In what clinical scenarios does a brain tumor headache require urgent treatment?
There are few emergencies associated with brain tumor headache. Although it has an indolent presentation, the acute change in the nature of the headache with severe neurologic deficit could be an indication of worsening conditions. The most common cause of acute change in brain tumor headache is due to hemorrhage. Some primary brain and metastatic tumors such as oligodendroglioma, hemangioblastoma, melanoma, renal cell carcinoma, choriocarcinoma, and lung cancer have the propensity to bleed. Melanoma has a high frequency of intraparenchymal hemorrhage, and in some instances, a patient may present to the emergency department with acute neurologic deficits due to the hemorrhage. Hemorrhage in the supratentorial space would present with focal and lateralizing neurologic signs, while posterior fossa hemorrhage with brain stem compression can render patients unresponsive and possibly lead to death if neurosurgical intervention is not provided in a timely fashion.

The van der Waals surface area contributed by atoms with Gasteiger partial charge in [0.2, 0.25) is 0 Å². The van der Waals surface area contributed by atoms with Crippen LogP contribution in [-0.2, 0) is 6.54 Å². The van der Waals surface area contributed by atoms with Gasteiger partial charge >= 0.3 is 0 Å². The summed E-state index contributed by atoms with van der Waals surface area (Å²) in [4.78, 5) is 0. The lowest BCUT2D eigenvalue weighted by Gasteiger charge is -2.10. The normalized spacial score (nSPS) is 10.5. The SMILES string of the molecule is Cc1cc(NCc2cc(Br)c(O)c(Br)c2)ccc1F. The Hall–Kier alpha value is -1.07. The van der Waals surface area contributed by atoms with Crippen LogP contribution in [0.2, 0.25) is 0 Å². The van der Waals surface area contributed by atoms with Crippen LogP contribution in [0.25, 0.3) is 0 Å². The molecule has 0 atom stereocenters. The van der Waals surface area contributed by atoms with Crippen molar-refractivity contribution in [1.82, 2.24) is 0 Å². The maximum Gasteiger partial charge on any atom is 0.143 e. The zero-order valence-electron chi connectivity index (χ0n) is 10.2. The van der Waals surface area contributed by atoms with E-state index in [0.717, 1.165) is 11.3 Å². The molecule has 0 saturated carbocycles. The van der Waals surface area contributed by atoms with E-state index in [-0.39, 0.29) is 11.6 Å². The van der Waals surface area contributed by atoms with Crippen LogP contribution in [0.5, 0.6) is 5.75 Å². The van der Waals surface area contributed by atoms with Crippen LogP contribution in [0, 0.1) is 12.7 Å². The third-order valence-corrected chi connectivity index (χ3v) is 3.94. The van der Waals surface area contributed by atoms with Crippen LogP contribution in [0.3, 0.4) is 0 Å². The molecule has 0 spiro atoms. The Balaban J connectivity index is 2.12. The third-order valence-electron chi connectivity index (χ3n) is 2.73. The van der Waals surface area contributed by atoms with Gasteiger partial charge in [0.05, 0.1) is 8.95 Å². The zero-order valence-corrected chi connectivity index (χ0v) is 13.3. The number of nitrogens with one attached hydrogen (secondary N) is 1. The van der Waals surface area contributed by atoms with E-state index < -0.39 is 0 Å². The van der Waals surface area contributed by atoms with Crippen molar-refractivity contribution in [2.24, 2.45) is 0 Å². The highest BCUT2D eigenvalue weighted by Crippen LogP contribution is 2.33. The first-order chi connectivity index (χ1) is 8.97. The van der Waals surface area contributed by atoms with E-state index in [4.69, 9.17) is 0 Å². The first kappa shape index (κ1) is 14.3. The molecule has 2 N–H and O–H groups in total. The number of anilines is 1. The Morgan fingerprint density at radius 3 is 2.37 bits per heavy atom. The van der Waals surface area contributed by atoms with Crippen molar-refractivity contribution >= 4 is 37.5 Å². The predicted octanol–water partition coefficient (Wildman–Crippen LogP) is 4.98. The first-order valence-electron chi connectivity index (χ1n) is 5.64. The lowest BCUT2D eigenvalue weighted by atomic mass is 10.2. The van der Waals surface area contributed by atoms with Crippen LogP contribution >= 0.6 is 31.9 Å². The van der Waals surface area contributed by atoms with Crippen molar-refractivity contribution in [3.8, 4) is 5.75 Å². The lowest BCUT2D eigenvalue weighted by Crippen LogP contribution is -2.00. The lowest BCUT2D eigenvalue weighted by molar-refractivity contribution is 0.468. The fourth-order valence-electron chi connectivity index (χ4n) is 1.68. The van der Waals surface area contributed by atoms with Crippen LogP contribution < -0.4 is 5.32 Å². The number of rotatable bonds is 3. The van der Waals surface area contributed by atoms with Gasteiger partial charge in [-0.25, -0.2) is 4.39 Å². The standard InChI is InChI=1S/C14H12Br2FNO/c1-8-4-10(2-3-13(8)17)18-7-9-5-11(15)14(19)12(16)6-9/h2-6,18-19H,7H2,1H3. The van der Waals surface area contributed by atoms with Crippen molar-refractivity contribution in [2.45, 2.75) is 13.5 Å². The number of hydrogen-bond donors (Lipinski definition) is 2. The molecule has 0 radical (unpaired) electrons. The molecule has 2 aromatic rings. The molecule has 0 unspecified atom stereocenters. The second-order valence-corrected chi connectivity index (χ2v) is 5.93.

Brain tumor headache associated with increased intracranial pressure can present with nonfocal neurologic signs such as a decreased loss of consciousness, nausea, and vomiting. CSF flow obstruction with tumors located within the ventricular space, such as central neurocytoma, ependymoma, and colloid cyst, or those compressing the ventricular outlets can cause acute change in headache with signs of increased intracranial pressure.
Brain tumors resulting in significant brain parenchymal irritation or mass effect often cause severe vasogenic edema. This can result in a change in headache character that may be accompanied by focal neurologic symptoms and signs of increased intracranial pressure. Corticosteroids reduce the vasogenic edema and typically provide headache relief associated with the edema. At one point, the “steroid test” was used as a diagnostic tool for brain tumor headaches. A dramatic response to steroid administration strengthened the diagnosis, on the theory that peritumoral edema was resolving. Over the years, however, it has become increasingly clear that steroids can relieve many types of headaches—not just those resulting from brain tumors.